Obama on the campaign trail
MSNBC's "Hardball" host Chris Matthews, who earlier announced he is the "enemy of birthers" but said even so he thinks Barack Obama should release his birth certificate, now has suggested that the online, computer-generated image of a Certification of Live Birth from Hawaii is the only document Obama has.
It also was Matthews who famously stated about listening to Obama, "I felt this thrill running up my leg. I don't have that too often."
Matthews was poking fun at a new move by state legislatures across the country to adopt state laws that would require presidential candidates to document their constitutional eligibility in order to be on the state's ballot:
"The beard keeps growing on this thing," he jested. "They believe they've got something there that could embarrass the president."
He pointed out that the "old school" birth certificates have all sorts of signatures and writing on them.
"Now you have the new kind which is a digital thing, printed out," he said. "The president has produced this new kind. It's been fine for him … He doesn't have the other kind apparently," Matthews said.
Earlier, he was addressing Hawaii Gov. Neil Abercrombie's statement that he was going to chase down Obama's original state birth certificate to prove his eligibility.
At the time, Matthews said, "I don't understand why doesn't the president just say send me a copy right now … let's get this crappy story dead."
Abercrombie later said, according to his friend radio personality Mike Evans, that the document doesn't exist and expressed concern that the controversy will be a major issue for Obama during his planned 2012 presidential re-election campaign.
Evans related how Abercrombie had taken over the governor's office assuming he'd be able to clear things up, but then couldn't find the records he was seeking.
"Abercrombie was probably more shocked than anybody," Evans said.
Arizona and at least nine other states are developing plans that would plug the hole in federal election procedures that in 2008 allowed Barack Obama to be nominated, elected and inaugurated without providing proof of his qualifications under the U.S. Constitution.
And they aren't all the simple legislation such as that adopted in New Hampshire a year ago that requires an affidavit from a candidate stating that the qualifications – age, residency and being a "natural born citizen" – have been met.
In Georgia, for example, HB37 by Rep. Bobby Franklin not only demands original birth-certificate documentation, it provides a procedure for and declares that citizens have "standing" to challenge the documentation.
Franklin told WND the least that leaders of the United States, on a state or federal level, can do is to follow the requirements of the law of the land.
His plan, he said, is needed because he saw "requirements in the Constitution that you don't have a code provision to ensure that it happens."
"If we as an entity of civil government don't follow the laws, then what makes us think that our citizens are going to obey anything we enact?" he said. "We need to lead by example."
According to officials with the National Conference of State Legislatures, 10 states already have some sort of eligibility-proof requirement plan.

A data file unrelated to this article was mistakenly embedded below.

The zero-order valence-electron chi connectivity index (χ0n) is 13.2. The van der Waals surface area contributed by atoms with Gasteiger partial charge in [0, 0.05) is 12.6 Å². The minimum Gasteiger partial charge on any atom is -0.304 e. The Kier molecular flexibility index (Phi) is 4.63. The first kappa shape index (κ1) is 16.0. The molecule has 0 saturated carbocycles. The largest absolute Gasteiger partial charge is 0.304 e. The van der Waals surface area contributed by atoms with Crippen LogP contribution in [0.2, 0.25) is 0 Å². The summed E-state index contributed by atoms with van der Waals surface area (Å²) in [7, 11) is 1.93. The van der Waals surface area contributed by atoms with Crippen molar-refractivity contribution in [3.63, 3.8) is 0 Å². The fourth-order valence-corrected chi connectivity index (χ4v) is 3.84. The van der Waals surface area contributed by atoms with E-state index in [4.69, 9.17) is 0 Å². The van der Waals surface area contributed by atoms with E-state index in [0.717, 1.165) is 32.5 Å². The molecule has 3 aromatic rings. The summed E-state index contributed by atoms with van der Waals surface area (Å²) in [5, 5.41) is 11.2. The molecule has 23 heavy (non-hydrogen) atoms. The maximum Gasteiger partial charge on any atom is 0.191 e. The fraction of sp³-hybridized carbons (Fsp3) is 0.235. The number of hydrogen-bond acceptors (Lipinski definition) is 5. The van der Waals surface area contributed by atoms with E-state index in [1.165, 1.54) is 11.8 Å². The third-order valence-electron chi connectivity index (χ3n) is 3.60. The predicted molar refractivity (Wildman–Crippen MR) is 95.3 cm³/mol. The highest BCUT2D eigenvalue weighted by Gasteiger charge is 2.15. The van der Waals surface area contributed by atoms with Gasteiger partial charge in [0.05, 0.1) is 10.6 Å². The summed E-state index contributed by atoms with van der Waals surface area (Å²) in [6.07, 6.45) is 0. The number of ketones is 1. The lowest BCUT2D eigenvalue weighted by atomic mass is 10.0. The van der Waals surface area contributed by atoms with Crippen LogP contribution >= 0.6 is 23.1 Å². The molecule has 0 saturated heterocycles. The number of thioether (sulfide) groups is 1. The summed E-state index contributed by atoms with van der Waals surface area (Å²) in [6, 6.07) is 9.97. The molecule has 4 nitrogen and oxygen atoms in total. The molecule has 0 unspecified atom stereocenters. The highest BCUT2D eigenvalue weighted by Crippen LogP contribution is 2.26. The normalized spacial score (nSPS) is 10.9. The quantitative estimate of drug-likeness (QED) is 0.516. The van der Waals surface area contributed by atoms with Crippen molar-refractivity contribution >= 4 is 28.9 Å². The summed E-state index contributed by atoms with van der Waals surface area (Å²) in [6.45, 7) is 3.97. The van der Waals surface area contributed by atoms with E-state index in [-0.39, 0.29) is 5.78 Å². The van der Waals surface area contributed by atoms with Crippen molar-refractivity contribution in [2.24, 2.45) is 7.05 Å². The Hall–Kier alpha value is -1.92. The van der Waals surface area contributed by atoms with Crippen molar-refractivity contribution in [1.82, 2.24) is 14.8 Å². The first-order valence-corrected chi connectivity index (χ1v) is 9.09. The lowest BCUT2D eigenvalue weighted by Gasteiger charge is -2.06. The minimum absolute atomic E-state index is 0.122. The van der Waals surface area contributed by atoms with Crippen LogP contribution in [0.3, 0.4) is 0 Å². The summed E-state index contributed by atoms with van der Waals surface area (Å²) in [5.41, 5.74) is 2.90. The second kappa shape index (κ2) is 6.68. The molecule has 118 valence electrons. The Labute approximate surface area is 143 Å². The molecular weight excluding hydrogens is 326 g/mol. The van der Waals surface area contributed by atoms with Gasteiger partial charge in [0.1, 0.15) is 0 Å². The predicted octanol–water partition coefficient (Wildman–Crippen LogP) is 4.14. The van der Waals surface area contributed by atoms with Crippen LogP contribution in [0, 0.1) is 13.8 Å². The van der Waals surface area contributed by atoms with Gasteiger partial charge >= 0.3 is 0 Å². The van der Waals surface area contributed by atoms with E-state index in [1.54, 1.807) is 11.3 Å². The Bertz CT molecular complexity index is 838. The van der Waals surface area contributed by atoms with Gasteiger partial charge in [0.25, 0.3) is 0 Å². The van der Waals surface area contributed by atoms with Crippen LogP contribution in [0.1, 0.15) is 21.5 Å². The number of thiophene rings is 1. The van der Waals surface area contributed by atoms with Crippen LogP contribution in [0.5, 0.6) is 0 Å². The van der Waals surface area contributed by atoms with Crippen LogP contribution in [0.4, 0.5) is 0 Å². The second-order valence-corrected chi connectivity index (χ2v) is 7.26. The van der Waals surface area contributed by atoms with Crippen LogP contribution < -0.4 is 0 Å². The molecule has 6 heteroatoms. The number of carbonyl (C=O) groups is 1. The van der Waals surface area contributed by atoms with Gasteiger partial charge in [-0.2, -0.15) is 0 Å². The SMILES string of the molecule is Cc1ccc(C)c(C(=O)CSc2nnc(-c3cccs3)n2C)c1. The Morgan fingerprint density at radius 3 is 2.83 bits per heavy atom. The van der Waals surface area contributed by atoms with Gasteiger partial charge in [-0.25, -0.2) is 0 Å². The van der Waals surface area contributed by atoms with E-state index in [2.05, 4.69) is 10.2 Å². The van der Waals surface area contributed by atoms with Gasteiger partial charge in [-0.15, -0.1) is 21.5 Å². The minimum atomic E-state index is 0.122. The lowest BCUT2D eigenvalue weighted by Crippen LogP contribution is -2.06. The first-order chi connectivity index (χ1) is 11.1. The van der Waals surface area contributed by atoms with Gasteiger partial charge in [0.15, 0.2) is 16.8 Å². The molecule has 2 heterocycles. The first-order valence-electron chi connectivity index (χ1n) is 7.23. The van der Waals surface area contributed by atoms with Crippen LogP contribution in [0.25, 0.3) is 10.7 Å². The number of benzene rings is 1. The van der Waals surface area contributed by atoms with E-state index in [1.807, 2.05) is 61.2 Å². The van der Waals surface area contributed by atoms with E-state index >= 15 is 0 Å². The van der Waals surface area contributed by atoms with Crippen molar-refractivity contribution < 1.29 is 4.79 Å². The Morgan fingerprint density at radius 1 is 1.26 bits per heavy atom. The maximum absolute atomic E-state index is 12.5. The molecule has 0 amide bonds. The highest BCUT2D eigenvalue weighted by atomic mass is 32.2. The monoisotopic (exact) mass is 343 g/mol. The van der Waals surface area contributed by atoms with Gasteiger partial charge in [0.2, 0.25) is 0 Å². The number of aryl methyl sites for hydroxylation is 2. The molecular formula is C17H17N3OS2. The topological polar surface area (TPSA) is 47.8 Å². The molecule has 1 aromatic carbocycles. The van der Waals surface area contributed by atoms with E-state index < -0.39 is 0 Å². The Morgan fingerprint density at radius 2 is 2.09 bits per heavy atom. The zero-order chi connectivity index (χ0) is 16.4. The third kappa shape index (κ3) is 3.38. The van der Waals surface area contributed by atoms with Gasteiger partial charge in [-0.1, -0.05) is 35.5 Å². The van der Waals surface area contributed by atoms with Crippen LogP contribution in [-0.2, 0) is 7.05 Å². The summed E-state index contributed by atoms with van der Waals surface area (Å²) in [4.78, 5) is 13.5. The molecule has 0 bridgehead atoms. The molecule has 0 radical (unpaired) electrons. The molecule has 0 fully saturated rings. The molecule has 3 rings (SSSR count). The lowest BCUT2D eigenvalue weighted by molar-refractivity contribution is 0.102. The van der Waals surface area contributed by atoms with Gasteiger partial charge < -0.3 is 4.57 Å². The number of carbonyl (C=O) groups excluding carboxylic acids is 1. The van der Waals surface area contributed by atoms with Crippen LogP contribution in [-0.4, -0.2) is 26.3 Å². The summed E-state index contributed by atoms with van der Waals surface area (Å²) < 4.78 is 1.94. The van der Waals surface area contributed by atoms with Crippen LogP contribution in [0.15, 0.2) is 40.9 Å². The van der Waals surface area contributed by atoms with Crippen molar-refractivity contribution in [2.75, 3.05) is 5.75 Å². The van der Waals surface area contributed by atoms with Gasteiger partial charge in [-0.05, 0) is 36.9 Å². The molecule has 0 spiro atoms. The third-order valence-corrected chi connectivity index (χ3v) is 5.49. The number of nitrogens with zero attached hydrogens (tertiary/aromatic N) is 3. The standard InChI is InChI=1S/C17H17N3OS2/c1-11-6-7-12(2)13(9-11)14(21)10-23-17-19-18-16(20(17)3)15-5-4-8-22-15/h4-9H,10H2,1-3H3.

There is Arizona's HB2544, Connecticut's SB391, Georgia's HB37, Indiana's SB114, Maine's LD34, Missouri's HB283, Montana's HB205, Nebraska's LB654, Oklahoma's SB91, SB384 and SB540, and Texas; HB295 and HB529.
Led by Texas with 34, the states control 107 Electoral College votes.
There have been dozens of lawsuits and challenges over the fact that Obama's "natural born citizen" status never has been documented. The "certification of live birth" his campaign posted online is a document that Hawaii has made available to those not born in the state.
The controversy stems from the Constitution, Article 2, Section 1, which states, "No Person except a natural born Citizen, or a Citizen of the United States, at the time of the Adoption of this Constitution, shall be eligible to the Office of President."
The challenges to Obama's eligibility allege he does not qualify because he was not born in Hawaii in 1961 as he claims, or that he fails to qualify because he was a dual citizen, through his father, of the U.S. and the United Kingdom's Kenyan terroritory when he was born and the framers of the Constitution specifically excluded dual citizens from eligibility.
There are several cases still pending before the courts over Obama's eligibility. Those cases, however, almost all have been facing hurdles created by the courts' interpretation of "standing," meaning someone who is being or could be harmed by the situation. The courts have decided almost unanimously that an individual taxpayer faces no damages different from other taxpayers, therefore doesn't have standing. Judges even have ruled that other presidential candidates are in that position.
The result is that none of the court cases to date has reached the level of discovery, through which Obama's birth documentation could be brought into court.
Obama even continued to withhold the information during a court-martial of a military officer, Lt. Col. Terrence Lakin, who challenged his deployment orders on the grounds Obama may not be a legitimate president. Lakin was convicted and sent to prison.
A year ago, polls indicated that roughly half of American voters were aware of a dispute over Obama's eligibility. Recent polls, however, by organizations including CNN, show that roughly six in 10 American voters hold serious doubts that Obama is eligible under the Constitution's demands.